26,000-year-old Arch Supports?
August 18, 2005
Photo: A 26,000 year-old early modern human, DolniVestonice 16 from the Czech Republic, showing the reduced strength of the bones of the lesser toes. It is one of three partial foot skeletons from Dolni Vestonice that shows the reduced lesser toe strength, all dating to about 26,000 years ago. Erik Trinkaus / Czech Academy of Sciences
The first supportive footwear was probably modest, but it definitely predates the Nike Empire.
Erik Trinkaus at Washington University in St. Louis says the first shoes designed to do more than insulate and cushion were worn between 26,000 and 30,000 years ago in Eurasia.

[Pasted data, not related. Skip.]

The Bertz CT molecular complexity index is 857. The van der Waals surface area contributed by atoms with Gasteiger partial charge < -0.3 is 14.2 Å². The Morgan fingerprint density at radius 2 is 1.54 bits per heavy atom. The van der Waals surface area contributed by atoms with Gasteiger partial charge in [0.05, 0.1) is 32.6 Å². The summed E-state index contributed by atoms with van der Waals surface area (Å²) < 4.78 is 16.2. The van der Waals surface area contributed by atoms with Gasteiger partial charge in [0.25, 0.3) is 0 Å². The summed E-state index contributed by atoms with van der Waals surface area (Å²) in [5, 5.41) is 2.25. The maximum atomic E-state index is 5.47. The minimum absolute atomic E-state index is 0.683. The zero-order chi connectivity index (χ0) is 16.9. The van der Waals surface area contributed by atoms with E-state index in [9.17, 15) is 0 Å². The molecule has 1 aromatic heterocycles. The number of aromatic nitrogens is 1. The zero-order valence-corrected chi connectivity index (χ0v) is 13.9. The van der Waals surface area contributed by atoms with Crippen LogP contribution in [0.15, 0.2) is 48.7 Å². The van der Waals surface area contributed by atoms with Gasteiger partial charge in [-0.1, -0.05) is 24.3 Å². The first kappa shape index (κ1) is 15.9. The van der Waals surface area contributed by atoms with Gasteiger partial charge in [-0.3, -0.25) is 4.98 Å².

He has no old shoes to prove the claim. They wouldn't have survived that long.
Instead, Trinkaus studied anatomical evidence in early modern humans and found a reduction in the strength of the smaller toes in folks of the Upper Paleolithic.
"I discovered that the bones of the little toes of humans from that time frame were much less strongly built than those of their ancestors while their leg bones remained large and strong," Trinkaus said. "The most logical cause would be the introduction of supportive footwear."
During barefoot walking, the smaller toes flex for traction, keeping the toe bones strong. Supportive footwear lessens the roll of the little toes, thus weakening them.
But oh, how it saves the arches.
The study was detailed in the July issue of the Journal of Archaeological Science.
Trinkaus figures humans living in far northern climates began to put insulation on their feet around 500,000 years ago.